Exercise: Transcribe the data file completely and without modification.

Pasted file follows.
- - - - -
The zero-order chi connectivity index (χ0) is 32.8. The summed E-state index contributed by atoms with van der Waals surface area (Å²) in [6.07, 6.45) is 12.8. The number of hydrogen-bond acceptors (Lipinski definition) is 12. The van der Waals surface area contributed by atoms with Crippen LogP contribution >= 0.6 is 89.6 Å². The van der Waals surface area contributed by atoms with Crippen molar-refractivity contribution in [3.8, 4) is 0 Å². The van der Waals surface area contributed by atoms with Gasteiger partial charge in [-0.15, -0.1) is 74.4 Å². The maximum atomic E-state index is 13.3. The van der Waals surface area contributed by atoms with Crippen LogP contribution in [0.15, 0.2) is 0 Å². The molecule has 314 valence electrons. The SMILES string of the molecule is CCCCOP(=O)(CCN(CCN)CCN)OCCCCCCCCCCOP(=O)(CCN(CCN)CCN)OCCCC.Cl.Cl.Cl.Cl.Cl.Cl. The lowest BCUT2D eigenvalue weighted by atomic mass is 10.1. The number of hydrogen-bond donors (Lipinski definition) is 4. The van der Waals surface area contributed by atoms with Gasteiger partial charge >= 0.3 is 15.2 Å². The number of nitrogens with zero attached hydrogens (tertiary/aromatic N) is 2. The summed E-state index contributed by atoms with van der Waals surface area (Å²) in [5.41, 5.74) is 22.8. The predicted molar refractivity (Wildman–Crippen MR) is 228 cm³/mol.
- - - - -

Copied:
The zero-order chi connectivity index (χ0) is 32.8. The summed E-state index contributed by atoms with van der Waals surface area (Å²) in [6.07, 6.45) is 12.8. The number of hydrogen-bond acceptors (Lipinski definition) is 12. The van der Waals surface area contributed by atoms with Crippen LogP contribution >= 0.6 is 89.6 Å². The van der Waals surface area contributed by atoms with Crippen molar-refractivity contribution in [3.8, 4) is 0 Å². The van der Waals surface area contributed by atoms with Gasteiger partial charge in [-0.15, -0.1) is 74.4 Å². The maximum atomic E-state index is 13.3. The van der Waals surface area contributed by atoms with Crippen LogP contribution in [0.15, 0.2) is 0 Å². The molecule has 314 valence electrons. The SMILES string of the molecule is CCCCOP(=O)(CCN(CCN)CCN)OCCCCCCCCCCOP(=O)(CCN(CCN)CCN)OCCCC.Cl.Cl.Cl.Cl.Cl.Cl. The lowest BCUT2D eigenvalue weighted by atomic mass is 10.1. The number of hydrogen-bond donors (Lipinski definition) is 4. The van der Waals surface area contributed by atoms with Gasteiger partial charge >= 0.3 is 15.2 Å². The number of nitrogens with zero attached hydrogens (tertiary/aromatic N) is 2. The summed E-state index contributed by atoms with van der Waals surface area (Å²) in [5.41, 5.74) is 22.8. The predicted molar refractivity (Wildman–Crippen MR) is 228 cm³/mol.